He chose to be sent to the Great Lakes Naval Hospital in a Chicago suburb.

By the time he was given a medical discharge in March 1946, Harrison had spent one year and 14 days in hospitals.

His medical treatment for war wounds did not end.

From 1946 through 1950, he spent over half of the time in hospitals, but there would be more medical treatment to come and enough of it to become part of Harrison’s lifestyle.

Life goes on

He married Ethel in 1947. She worked as a waitress and he drove a cab, all the while fighting the pain of shrapnel wounds in his leg, hip and neck.

He also went to work for the 7-Up Bottling Company, first as a route driver, then as a supervisor and finally as a sales manager, where he was assigned to Austin.

When Ethel went to work for Dick Lewis, owner of the popular North Star Restaurant along U.S. Highway 218 North in 1961, opportunity knocked and the Harrisons answered and bought the restaurant in 1962.

For one fast-paced decade, the couple owned a little "gold mine," fueled in part by their own truck driving connections. Both husband and wife drove 18-wheelers after coming out of retirement in 1973.

For 16 years, they shared the wheel driving the big rigs everywhere until they were forced to retire and catch up on their offspring: Steve, now owner of The Studio, and Gary, a Mower County Sheriff’s Department jailer and grandchildren.

What is a veteran?

Veterans are everywhere. They march in parades, hold flag raisings and attend to military rites all the year long.

They hang out at their favorite clubrooms, try to inspire patriotism and reward community and scholastic efforts.

What is a veteran, indeed?

Perhaps, listening to one veteran’s story helps to understand other veterans.

Harrison entered the military service for two reasons: patriotism and to support his mother and siblings.

"I didn’t learn any kind of skill. I was a machine-gunner and there wasn’t any demand for that when I got out of the Corps," he said.

When he was still in the Marine Corps and disabled, he and other wounded veterans were put on display at the first meeting of the United Nations in San Francisco, Calif.

When he was recovering from his wounds at the Great Lakes hospital, each weekend a Chicago hotel – he can’t remember the name – would take two veterans and put them up in suites and "treat them royally."

But, there were no reporters or photographers when he went to a Veteran’s Administration hospital for bypass surgery, an operation to repair an aorta in his leg, carotid artery surgery, to have both hips replaced and more.

"I’ve had so many operations through the years that I have lost track of just how many there were," he said.

Today, he and his wife, Ethel, live comfortably in a condominium at The Oaks. He is a volunteer driver for the Heartland Express public transit service.

This weekend brought back many memories to Harrison. The U.S. Marine Corps was created on Nov. 10, 1775, to fight in the Revolutionary War.

And, there is the observance of Veteran’s Day, Nov. 11, another occasion for reflection.

A cousin wants to write a family biography of Harrison’s life to preserve for the veteran’s four grandchildren and six great-grandchildren and others to recall.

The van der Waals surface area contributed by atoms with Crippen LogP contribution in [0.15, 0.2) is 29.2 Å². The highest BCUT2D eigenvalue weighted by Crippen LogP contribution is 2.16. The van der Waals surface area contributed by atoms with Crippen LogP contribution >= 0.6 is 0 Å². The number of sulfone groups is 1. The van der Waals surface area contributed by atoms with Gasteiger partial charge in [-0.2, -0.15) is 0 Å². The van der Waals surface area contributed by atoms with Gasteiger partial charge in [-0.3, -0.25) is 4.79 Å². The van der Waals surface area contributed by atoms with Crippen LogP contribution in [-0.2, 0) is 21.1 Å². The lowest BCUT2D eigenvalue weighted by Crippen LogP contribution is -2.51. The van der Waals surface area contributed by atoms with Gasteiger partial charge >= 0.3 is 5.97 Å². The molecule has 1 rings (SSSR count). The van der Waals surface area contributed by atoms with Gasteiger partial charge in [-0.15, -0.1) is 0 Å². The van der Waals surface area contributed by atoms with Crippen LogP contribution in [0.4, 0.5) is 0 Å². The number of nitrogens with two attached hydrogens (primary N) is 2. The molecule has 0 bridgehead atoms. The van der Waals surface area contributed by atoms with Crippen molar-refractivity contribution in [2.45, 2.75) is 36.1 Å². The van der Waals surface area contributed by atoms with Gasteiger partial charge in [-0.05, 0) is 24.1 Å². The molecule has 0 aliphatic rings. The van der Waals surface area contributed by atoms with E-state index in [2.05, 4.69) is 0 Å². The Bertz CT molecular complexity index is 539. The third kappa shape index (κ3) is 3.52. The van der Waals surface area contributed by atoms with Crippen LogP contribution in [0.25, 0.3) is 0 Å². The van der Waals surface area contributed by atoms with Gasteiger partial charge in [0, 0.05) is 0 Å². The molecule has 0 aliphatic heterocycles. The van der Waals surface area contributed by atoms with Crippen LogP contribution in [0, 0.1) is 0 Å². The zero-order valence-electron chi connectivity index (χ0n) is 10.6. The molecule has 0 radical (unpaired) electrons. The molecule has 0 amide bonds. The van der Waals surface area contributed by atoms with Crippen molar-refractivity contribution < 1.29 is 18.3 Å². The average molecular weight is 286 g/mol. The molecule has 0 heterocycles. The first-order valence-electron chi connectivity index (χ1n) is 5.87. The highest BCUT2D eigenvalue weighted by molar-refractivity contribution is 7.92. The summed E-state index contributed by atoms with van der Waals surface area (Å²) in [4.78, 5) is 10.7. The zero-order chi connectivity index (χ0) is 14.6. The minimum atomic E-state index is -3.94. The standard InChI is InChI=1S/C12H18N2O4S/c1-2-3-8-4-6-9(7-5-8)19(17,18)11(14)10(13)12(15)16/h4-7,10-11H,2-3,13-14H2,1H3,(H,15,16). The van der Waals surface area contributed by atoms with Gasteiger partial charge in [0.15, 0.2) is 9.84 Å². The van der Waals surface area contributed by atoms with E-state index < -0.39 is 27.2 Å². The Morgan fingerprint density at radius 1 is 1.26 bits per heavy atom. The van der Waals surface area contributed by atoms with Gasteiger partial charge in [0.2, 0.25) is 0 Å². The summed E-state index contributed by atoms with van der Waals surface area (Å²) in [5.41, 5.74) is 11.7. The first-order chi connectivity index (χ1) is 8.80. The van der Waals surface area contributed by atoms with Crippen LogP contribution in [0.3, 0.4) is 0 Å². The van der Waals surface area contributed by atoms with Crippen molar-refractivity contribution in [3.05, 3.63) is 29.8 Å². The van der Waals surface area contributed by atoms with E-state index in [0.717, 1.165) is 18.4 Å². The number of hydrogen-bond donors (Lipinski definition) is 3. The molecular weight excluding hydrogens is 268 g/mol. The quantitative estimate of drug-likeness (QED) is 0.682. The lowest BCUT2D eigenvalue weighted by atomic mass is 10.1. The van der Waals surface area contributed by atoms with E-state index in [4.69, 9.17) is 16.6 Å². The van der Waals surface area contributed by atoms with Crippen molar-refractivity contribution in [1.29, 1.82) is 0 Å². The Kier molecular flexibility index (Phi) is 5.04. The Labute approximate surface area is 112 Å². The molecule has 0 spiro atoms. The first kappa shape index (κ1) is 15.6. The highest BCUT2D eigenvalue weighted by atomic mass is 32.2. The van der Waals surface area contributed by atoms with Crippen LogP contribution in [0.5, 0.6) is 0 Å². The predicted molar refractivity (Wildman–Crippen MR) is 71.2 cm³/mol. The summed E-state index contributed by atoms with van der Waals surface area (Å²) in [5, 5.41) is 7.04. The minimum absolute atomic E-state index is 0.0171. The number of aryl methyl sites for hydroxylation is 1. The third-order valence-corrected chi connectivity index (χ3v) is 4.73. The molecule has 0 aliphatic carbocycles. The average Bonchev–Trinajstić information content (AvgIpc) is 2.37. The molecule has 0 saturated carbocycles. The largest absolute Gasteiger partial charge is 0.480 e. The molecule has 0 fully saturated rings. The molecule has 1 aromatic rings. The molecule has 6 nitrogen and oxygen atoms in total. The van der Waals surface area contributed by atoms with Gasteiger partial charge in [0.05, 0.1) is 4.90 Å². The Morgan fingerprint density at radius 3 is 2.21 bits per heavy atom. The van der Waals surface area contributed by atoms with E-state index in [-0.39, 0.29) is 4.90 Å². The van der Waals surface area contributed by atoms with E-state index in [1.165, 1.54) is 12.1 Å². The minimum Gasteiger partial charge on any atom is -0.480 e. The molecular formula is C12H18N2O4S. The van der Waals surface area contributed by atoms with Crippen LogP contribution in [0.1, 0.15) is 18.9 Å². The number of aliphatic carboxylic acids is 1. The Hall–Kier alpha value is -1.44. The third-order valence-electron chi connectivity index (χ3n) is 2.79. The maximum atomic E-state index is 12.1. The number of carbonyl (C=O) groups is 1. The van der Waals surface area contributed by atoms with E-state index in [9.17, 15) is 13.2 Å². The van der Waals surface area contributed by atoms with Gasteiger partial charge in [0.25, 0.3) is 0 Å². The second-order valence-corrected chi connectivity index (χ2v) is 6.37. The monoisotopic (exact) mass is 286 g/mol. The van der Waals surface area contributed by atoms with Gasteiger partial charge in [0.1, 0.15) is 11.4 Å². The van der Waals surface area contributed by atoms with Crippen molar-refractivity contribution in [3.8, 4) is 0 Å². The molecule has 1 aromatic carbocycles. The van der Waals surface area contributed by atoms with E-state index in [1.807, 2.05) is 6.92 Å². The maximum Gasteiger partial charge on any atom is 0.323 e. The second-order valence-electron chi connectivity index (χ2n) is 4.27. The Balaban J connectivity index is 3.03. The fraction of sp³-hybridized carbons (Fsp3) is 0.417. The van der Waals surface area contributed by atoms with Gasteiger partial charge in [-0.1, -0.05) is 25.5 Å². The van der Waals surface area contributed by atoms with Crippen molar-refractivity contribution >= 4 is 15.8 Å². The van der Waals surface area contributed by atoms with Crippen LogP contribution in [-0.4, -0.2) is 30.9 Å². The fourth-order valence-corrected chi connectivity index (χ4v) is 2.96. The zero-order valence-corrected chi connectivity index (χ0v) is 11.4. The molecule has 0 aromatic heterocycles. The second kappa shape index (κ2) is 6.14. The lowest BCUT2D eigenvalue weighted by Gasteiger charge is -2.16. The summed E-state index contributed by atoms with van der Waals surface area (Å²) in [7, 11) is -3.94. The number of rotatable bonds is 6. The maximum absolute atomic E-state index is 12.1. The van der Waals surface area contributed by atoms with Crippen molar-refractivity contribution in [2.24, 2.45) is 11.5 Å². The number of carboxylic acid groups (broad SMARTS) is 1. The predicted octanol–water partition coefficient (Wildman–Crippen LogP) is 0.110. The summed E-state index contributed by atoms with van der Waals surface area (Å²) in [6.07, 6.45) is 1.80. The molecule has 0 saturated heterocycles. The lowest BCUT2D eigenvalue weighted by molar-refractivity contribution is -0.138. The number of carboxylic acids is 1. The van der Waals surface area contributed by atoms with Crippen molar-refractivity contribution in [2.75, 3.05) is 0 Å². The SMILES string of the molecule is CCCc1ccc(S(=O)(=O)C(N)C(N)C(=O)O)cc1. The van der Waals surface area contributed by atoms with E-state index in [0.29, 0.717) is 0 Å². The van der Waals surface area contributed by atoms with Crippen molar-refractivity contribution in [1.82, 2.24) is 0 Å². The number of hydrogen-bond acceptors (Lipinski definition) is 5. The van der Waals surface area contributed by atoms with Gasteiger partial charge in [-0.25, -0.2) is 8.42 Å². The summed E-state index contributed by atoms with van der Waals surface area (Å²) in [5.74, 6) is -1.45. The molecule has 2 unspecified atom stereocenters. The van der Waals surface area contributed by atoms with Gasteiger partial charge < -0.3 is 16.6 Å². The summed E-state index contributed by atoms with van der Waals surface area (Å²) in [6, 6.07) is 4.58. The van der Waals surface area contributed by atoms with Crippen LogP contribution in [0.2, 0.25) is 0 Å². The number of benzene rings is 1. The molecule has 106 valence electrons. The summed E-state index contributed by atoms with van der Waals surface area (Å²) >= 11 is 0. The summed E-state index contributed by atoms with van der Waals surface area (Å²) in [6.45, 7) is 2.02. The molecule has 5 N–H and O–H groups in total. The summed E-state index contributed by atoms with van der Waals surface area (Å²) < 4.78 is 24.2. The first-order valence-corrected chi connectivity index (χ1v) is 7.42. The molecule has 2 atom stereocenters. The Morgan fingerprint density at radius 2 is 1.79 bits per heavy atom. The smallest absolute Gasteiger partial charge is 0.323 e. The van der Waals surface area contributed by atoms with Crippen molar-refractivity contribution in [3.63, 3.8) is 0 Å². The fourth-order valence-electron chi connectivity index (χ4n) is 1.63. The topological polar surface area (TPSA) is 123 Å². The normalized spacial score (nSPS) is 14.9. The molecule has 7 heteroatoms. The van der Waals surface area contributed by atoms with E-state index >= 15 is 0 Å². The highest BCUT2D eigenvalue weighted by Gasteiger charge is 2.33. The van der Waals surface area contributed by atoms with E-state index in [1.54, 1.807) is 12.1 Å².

Now 74-years-old and like other World War II veterans, Harrison is, literally, a dying breed.

"I saw both flags go up on Mount Suribachi," he said reaching back 55 years. "There were five Marines and a soldier in the pictures. I remember in the second one they used a larger American flag."

Perhaps, the most appropriate answer to that timeless question, "What is a veteran?" is this: an ordinary man thrust into extraordinary moments in time.

Richard "Dick" Harrison is such a man. Patriotism and the need to support his mother and family propelled him to become a footnote to World War II history.

Like his comrades, he carries scars, both inside and out.

"Why did you join the Marines and go to war?" his wife Ethel repeated the question. "You did it because you had to and because you wanted to support your family. That’s why you’re a veteran."

"I guess that about sums it up," replied the veteran.


There are 4,407 veterans living in Mower County today.

There are 1,087 peacetime veterans residing here.

Of the war-time veterans, the numbers show: 1,270 from World War II; 780 from the Korean Conflict; 1,050 Vietnam Era; and 220 veterans of the Persian Gulf War.

To the best of available record-keeping, there are no World War I veterans still living in Mower County.

Wayne Madson, a career U.S. Air Force veteran, who retired and served as a Mower County Jailer, is the Mower County Veterans Service Officer.

"With the attention veterans’ issues have been receiving from Congress, I think Washington is paying more attention to veterans today," Madson said.

Madson pointed to the growth in community-based out-patient veterans clinics in Minnesota as one example of how government recognizes the demands of veterans must be met.

In addition to veterans hospitals at St. Cloud and Minneapolis, the clinics are offering health care to more veterans closer to their homes.

In addition, the state now provides extended benefits for veterans needing eyeglasses.

"I think, both from the United States government and individual states, it’s getting better and better for our veterans all the time," Madson said.